While we are still working on a few major UX / UI enhancements of the elastic.io dashboard, we actually have some news on the non-UI side of our platform we’d like to share. The short version – it’s about giving you more options to webhook security . The long version… well.
Secure your webhooks your favourite way
If you’re using our webhooks, you have probably noticed that the URL for our webhooks always remains the same. The only thing that changes from webhook to webhook is their IDs, which are simply added at the end of this URL. As you can probably imagine, this is not the most reliable procedure to webhook security, now is it?
So, about a year ago we introduced HMAC, which stands for (Hash-based Message Authentication Code). HMAC basically helped make sure that the data which a webhook receives, comes from a specific person and not from some random Internet user.
The thing to keep in mind, though, is that HMAC is not exactly a method of authorization. It is very secure, for sure, but it is just a signature, and quite a complex one to create. This is why HMAC is now making room for some proper authorization methods.
So, now, when you select a webhook connector, you will have 4 options to choose from a drop-down menu. You can decide to go on without any authorization at all – No Auth -, and the HMAC verification is still available, too. But in addition to that, you can choose to secure your webhooks with either basic authorization (Basic Auth) or API Key authorization.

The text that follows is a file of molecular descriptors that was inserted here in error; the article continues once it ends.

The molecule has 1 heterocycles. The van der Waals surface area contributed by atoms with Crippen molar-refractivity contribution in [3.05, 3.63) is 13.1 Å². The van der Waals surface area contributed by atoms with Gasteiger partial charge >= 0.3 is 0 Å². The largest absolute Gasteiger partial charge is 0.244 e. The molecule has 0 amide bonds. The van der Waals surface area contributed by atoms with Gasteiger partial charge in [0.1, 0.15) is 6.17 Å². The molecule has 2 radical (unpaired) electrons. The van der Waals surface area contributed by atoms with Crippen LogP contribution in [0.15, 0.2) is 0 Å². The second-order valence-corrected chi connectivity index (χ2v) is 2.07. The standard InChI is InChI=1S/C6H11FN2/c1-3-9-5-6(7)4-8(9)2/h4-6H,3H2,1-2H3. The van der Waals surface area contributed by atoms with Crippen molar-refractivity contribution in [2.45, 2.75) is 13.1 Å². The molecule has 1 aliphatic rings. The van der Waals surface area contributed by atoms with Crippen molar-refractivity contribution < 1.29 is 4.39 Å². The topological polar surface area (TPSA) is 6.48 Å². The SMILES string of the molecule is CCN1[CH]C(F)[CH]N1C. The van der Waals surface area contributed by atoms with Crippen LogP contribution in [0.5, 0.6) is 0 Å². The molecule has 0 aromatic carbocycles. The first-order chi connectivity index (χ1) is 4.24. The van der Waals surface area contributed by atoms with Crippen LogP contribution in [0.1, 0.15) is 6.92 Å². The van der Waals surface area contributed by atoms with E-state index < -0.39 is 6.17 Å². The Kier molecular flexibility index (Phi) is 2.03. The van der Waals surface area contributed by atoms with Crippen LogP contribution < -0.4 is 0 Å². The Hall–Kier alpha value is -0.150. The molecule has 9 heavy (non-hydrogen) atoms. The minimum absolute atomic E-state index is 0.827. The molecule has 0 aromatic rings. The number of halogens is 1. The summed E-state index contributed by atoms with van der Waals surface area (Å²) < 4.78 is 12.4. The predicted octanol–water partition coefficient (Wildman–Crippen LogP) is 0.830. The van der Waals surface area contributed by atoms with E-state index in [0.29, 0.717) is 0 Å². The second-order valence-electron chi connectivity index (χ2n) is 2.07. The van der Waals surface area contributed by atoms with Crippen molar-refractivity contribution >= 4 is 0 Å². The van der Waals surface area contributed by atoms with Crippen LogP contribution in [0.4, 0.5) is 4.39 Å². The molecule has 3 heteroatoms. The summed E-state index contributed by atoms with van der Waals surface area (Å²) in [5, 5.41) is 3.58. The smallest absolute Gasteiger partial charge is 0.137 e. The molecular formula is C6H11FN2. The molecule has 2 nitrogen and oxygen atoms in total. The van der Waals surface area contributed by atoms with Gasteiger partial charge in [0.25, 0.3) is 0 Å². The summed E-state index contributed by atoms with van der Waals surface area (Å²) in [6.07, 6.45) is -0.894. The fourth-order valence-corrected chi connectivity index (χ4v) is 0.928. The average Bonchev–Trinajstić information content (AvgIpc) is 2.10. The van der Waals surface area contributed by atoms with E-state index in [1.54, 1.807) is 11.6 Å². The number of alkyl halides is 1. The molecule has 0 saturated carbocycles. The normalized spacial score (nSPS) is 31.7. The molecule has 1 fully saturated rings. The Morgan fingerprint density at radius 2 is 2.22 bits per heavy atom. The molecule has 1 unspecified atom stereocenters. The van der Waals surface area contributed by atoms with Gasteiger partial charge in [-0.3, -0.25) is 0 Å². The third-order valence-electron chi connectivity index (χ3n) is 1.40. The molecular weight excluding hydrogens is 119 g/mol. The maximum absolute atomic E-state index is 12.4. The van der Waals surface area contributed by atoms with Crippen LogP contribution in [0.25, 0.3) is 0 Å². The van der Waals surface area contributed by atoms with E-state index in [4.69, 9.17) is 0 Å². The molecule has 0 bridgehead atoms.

Depending on your choice of the authorization method, you will see respective fields to fill in.
Try them out and let us know what you think about them and whether there is anything to should add.
Also, even though this aforementioned major UI update is yet to come, we have already made some changes in the dashboard:
Greater stability due to an accurate flow status
If you are already a heavy user of the elastic.io integration platform, then you might have noticed that the integration flow status buttons behave a bit differently now. And what’s different now is that they show their actual current status as it is. So, if it is “Starting”, then it is really starting, and when it is “Running”, it is really running.
This is quite a small change of the elastic.io UI, but the technical mechanics that are underlying this change have a big effect on the overall performance of the platform. It is not only about a higher visibility and transparency about what exactly is happening with your integration flow at a specific moment. It is also about a greater stability of the platform in general.
Like I mentioned, we have been working on some UX / UI improvements lately. So, basically, the changes that I’ve written about above are just the start. There is more to come, and boy you’re gonna like it (at least, we hope so 🙂 ).
Without going into too much detail – after all, we still want it to have an element of surprise when you open your elastic.io dashboard -, the huge change is going to happen in the area of the Runlog. It has something to do with a much cleaner design, better order and immensely improved searchability thanks to filters introduction. More on that – in due time.
Stay tuned for further info!
In the meantime, why don’t you check out the new changes yourself… and maybe authorize some of those webhooks you’ve had lying around 😉